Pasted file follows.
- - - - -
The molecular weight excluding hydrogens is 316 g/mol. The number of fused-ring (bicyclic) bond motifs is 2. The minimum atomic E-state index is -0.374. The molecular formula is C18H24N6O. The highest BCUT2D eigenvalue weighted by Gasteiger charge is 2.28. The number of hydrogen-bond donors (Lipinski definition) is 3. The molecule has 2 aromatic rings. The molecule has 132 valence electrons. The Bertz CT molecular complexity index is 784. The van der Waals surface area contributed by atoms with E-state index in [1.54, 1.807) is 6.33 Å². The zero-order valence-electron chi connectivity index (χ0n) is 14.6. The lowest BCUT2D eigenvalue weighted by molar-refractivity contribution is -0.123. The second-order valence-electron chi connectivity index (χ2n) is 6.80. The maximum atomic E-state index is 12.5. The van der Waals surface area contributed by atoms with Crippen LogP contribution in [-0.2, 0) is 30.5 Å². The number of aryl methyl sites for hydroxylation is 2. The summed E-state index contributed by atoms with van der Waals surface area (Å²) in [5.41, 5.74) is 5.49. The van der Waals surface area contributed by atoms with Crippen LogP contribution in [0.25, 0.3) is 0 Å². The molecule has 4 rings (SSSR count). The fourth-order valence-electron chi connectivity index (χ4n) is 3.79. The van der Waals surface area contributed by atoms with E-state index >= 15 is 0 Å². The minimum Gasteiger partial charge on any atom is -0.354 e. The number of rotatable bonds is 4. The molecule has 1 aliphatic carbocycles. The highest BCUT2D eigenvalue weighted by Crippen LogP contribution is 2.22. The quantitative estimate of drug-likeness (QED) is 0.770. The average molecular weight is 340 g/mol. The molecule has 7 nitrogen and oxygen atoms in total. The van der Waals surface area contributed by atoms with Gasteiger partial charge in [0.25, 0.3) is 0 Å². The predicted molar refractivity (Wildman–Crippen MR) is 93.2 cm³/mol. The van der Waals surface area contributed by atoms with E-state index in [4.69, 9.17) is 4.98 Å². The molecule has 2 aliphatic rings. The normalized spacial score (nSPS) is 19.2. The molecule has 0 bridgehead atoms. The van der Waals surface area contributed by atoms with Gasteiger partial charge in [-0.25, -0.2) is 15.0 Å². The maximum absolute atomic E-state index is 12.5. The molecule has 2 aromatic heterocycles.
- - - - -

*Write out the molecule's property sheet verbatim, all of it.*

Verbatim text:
The molecular weight excluding hydrogens is 316 g/mol. The number of fused-ring (bicyclic) bond motifs is 2. The minimum atomic E-state index is -0.374. The molecular formula is C18H24N6O. The highest BCUT2D eigenvalue weighted by Gasteiger charge is 2.28. The number of hydrogen-bond donors (Lipinski definition) is 3. The molecule has 2 aromatic rings. The molecule has 132 valence electrons. The Bertz CT molecular complexity index is 784. The van der Waals surface area contributed by atoms with E-state index in [1.54, 1.807) is 6.33 Å². The zero-order valence-electron chi connectivity index (χ0n) is 14.6. The lowest BCUT2D eigenvalue weighted by molar-refractivity contribution is -0.123. The second-order valence-electron chi connectivity index (χ2n) is 6.80. The maximum atomic E-state index is 12.5. The van der Waals surface area contributed by atoms with Crippen LogP contribution in [-0.2, 0) is 30.5 Å². The number of aryl methyl sites for hydroxylation is 2. The summed E-state index contributed by atoms with van der Waals surface area (Å²) in [5.41, 5.74) is 5.49. The van der Waals surface area contributed by atoms with Crippen LogP contribution in [0.25, 0.3) is 0 Å². The molecule has 4 rings (SSSR count). The fourth-order valence-electron chi connectivity index (χ4n) is 3.79. The van der Waals surface area contributed by atoms with E-state index >= 15 is 0 Å². The minimum Gasteiger partial charge on any atom is -0.354 e. The number of rotatable bonds is 4. The molecule has 1 aliphatic carbocycles. The highest BCUT2D eigenvalue weighted by Crippen LogP contribution is 2.22. The quantitative estimate of drug-likeness (QED) is 0.770. The average molecular weight is 340 g/mol. The molecule has 7 nitrogen and oxygen atoms in total. The van der Waals surface area contributed by atoms with Gasteiger partial charge in [0.25, 0.3) is 0 Å². The predicted molar refractivity (Wildman–Crippen MR) is 93.2 cm³/mol. The van der Waals surface area contributed by atoms with E-state index in [4.69, 9.17) is 4.98 Å². The molecule has 2 aliphatic rings. The normalized spacial score (nSPS) is 19.2. The molecule has 0 bridgehead atoms. The van der Waals surface area contributed by atoms with Gasteiger partial charge in [-0.25, -0.2) is 15.0 Å². The maximum absolute atomic E-state index is 12.5. The molecule has 2 aromatic heterocycles.